Okay, so you’re planning every last detail of your wedding and have just been quoted a horrendous price for your wedding bouquet and other flowers. Can florists really justify hundreds (many times thousands) of dollars for some foliage and a few roses and lilies? The sad fact is that they can and do expect people to pay this kind of money for something that seems to grow abundantly, partly because they now call it ‘floral art’. A real florist does have artistic skill, but that does not mean that the rest of us cannot learn a few tricks of the trade.
The first step is to source the flowers. Even buying them from a florist and arranging them yourself could leave you with a hefty bill to pay, so the obvious answer is to devote a little time – and a good part of your garden – to growing the flowers yourself. However, this is not something that you can decide to do at the last minute – you need to allow plenty of time for the flowers to grow and you need to time it all very well. It is a good idea for those who are new to gardening to get a bit of advice from those who have green fingers.
Decide on the type of flowers that you want. It may mean buying seeds, plug plants or bushes (in the case of roses) for the main flowers but then there are all kinds of plants and flowers that can be used as ‘fillers’ in the arrangements. Again, take into consideration the time of the year that you will be getting married as what is available will vary. Pinks, carnations, cornflowers and daisies are all great favorites and perfect for adding a splash of color. If you want a rustic style bouquet then you can pretty much throw in anything that you want.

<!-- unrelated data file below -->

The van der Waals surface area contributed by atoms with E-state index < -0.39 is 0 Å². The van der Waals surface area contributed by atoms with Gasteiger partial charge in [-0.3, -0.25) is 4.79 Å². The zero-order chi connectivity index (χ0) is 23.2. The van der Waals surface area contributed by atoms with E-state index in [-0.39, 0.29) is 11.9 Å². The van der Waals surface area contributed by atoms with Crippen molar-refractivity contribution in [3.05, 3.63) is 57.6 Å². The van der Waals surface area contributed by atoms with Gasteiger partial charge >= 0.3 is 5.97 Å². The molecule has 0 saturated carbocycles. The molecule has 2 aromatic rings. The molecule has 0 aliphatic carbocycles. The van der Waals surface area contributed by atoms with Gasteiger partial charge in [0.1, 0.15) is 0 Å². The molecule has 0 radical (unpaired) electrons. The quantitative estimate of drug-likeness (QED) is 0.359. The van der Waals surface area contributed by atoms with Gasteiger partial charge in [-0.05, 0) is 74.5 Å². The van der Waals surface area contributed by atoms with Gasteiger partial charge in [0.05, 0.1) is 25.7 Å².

The amount of flowers you grow will also depend on whether or not you are making your own centerpieces for the tables and providing flowers for the ceremony. Another factor is the number of people invited to the wedding. A small wedding might only require six centerpieces but a larger gathering could mean that you need arrangements for 15 or more tables. Make sure you have plenty of space for growing the flowers. If space is limited, make arrangements to commandeer space in the gardens of friends and family!
As the flowers will not last forever once they are cut it is important to leave it as long as possible before taking the secateurs to them. The best way is to deal with the flowers the day before so factor this into the schedule with plenty of time allowed as things like this always take longer than you might think.
A nice touch is for you to make your own confetti from the petals of flowers that you will not be using –hand this out to the guests to throw on the day. Environmentally friendly and pretty to look at – what more could you want?